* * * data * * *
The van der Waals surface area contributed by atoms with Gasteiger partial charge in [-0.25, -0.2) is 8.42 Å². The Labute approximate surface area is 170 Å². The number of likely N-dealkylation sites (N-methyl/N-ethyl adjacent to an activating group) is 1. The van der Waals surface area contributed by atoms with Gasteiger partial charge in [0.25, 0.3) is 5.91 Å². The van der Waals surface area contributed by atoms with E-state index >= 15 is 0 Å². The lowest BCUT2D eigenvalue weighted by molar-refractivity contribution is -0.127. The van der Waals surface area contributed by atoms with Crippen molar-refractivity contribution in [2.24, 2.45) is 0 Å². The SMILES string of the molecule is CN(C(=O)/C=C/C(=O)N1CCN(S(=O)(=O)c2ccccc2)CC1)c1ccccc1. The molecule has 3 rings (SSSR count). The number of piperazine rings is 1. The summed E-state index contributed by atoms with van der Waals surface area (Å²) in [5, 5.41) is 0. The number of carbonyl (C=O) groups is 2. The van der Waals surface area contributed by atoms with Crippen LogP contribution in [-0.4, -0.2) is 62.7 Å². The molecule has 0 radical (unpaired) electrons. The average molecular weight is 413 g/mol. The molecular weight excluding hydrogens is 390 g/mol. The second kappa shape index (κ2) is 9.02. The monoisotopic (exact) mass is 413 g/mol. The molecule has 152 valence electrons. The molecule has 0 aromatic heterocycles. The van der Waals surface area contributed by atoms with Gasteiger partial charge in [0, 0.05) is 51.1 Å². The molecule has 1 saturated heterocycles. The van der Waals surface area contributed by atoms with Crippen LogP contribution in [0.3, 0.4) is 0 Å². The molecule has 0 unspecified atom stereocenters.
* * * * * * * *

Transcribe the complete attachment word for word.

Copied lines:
The van der Waals surface area contributed by atoms with Gasteiger partial charge in [-0.25, -0.2) is 8.42 Å². The Labute approximate surface area is 170 Å². The number of likely N-dealkylation sites (N-methyl/N-ethyl adjacent to an activating group) is 1. The van der Waals surface area contributed by atoms with Gasteiger partial charge in [0.25, 0.3) is 5.91 Å². The van der Waals surface area contributed by atoms with E-state index >= 15 is 0 Å². The lowest BCUT2D eigenvalue weighted by molar-refractivity contribution is -0.127. The van der Waals surface area contributed by atoms with Crippen molar-refractivity contribution in [2.24, 2.45) is 0 Å². The SMILES string of the molecule is CN(C(=O)/C=C/C(=O)N1CCN(S(=O)(=O)c2ccccc2)CC1)c1ccccc1. The molecule has 3 rings (SSSR count). The number of piperazine rings is 1. The summed E-state index contributed by atoms with van der Waals surface area (Å²) in [5, 5.41) is 0. The number of carbonyl (C=O) groups is 2. The van der Waals surface area contributed by atoms with Crippen LogP contribution in [-0.4, -0.2) is 62.7 Å². The molecule has 0 radical (unpaired) electrons. The average molecular weight is 413 g/mol. The molecular weight excluding hydrogens is 390 g/mol. The second kappa shape index (κ2) is 9.02. The monoisotopic (exact) mass is 413 g/mol. The molecule has 152 valence electrons. The molecule has 0 aromatic heterocycles. The van der Waals surface area contributed by atoms with Gasteiger partial charge in [0, 0.05) is 51.1 Å². The molecule has 1 saturated heterocycles. The van der Waals surface area contributed by atoms with Crippen LogP contribution in [0.3, 0.4) is 0 Å². The molecule has 0 unspecified atom stereocenters.